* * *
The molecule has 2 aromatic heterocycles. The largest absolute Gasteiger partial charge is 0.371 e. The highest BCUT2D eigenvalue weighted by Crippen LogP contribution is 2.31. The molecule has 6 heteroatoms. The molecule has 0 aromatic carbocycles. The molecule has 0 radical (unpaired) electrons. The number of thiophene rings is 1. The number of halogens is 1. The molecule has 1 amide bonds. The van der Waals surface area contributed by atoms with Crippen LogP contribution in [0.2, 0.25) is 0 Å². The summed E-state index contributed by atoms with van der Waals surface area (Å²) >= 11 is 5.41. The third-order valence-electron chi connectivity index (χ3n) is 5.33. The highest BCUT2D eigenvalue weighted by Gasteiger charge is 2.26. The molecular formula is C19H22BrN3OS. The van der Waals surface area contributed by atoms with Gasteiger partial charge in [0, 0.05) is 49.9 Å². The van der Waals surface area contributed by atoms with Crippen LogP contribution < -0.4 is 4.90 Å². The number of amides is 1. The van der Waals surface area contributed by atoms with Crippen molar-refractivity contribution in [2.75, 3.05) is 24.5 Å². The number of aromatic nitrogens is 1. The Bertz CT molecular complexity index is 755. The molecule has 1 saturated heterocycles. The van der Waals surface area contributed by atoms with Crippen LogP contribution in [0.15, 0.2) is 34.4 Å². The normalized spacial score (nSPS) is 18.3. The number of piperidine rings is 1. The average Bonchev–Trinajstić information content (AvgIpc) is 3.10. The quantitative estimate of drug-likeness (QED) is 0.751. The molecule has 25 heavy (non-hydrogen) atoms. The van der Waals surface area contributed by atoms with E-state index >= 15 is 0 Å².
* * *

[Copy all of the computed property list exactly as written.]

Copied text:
The molecule has 2 aromatic heterocycles. The largest absolute Gasteiger partial charge is 0.371 e. The highest BCUT2D eigenvalue weighted by Crippen LogP contribution is 2.31. The molecule has 6 heteroatoms. The molecule has 0 aromatic carbocycles. The molecule has 0 radical (unpaired) electrons. The number of thiophene rings is 1. The number of halogens is 1. The molecule has 1 amide bonds. The van der Waals surface area contributed by atoms with Crippen LogP contribution in [0.2, 0.25) is 0 Å². The summed E-state index contributed by atoms with van der Waals surface area (Å²) >= 11 is 5.41. The third-order valence-electron chi connectivity index (χ3n) is 5.33. The highest BCUT2D eigenvalue weighted by Gasteiger charge is 2.26. The molecular formula is C19H22BrN3OS. The van der Waals surface area contributed by atoms with Gasteiger partial charge in [0, 0.05) is 49.9 Å². The van der Waals surface area contributed by atoms with Crippen LogP contribution < -0.4 is 4.90 Å². The number of amides is 1. The van der Waals surface area contributed by atoms with Crippen molar-refractivity contribution in [2.75, 3.05) is 24.5 Å². The number of aromatic nitrogens is 1. The Bertz CT molecular complexity index is 755. The molecule has 1 saturated heterocycles. The van der Waals surface area contributed by atoms with Crippen LogP contribution in [0.15, 0.2) is 34.4 Å². The normalized spacial score (nSPS) is 18.3. The number of piperidine rings is 1. The average Bonchev–Trinajstić information content (AvgIpc) is 3.10. The quantitative estimate of drug-likeness (QED) is 0.751. The molecule has 25 heavy (non-hydrogen) atoms. The van der Waals surface area contributed by atoms with E-state index >= 15 is 0 Å².